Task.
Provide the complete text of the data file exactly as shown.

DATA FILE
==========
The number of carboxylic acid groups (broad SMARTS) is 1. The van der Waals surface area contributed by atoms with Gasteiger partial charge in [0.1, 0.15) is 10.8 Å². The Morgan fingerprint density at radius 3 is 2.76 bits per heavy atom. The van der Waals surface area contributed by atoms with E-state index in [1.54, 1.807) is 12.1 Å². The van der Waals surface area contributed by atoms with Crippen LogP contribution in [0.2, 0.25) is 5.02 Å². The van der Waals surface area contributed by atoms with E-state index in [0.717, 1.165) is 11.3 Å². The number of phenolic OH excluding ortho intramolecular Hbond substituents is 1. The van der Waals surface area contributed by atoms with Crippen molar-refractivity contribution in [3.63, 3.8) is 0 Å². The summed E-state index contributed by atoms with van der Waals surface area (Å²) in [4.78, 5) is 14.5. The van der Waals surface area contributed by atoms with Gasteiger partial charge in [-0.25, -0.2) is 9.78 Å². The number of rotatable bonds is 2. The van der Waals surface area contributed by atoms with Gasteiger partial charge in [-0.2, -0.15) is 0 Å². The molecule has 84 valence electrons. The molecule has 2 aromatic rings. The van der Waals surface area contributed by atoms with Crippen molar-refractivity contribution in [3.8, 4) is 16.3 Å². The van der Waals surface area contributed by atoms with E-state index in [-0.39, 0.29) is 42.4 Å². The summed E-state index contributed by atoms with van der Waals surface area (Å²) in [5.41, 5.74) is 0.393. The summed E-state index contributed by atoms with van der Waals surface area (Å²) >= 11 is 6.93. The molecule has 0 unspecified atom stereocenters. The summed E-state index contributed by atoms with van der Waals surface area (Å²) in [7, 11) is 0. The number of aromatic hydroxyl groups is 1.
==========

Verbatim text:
The number of carboxylic acid groups (broad SMARTS) is 1. The van der Waals surface area contributed by atoms with Gasteiger partial charge in [0.1, 0.15) is 10.8 Å². The Morgan fingerprint density at radius 3 is 2.76 bits per heavy atom. The van der Waals surface area contributed by atoms with E-state index in [1.54, 1.807) is 12.1 Å². The van der Waals surface area contributed by atoms with Crippen LogP contribution in [0.2, 0.25) is 5.02 Å². The van der Waals surface area contributed by atoms with E-state index in [0.717, 1.165) is 11.3 Å². The number of phenolic OH excluding ortho intramolecular Hbond substituents is 1. The van der Waals surface area contributed by atoms with Crippen molar-refractivity contribution in [3.63, 3.8) is 0 Å². The summed E-state index contributed by atoms with van der Waals surface area (Å²) in [4.78, 5) is 14.5. The van der Waals surface area contributed by atoms with Gasteiger partial charge in [-0.25, -0.2) is 9.78 Å². The number of rotatable bonds is 2. The van der Waals surface area contributed by atoms with Gasteiger partial charge in [-0.2, -0.15) is 0 Å². The molecule has 84 valence electrons. The molecule has 2 aromatic rings. The van der Waals surface area contributed by atoms with Crippen molar-refractivity contribution in [3.8, 4) is 16.3 Å². The van der Waals surface area contributed by atoms with E-state index in [-0.39, 0.29) is 42.4 Å². The summed E-state index contributed by atoms with van der Waals surface area (Å²) in [5.41, 5.74) is 0.393. The summed E-state index contributed by atoms with van der Waals surface area (Å²) >= 11 is 6.93. The molecule has 0 unspecified atom stereocenters. The summed E-state index contributed by atoms with van der Waals surface area (Å²) in [7, 11) is 0. The number of aromatic hydroxyl groups is 1.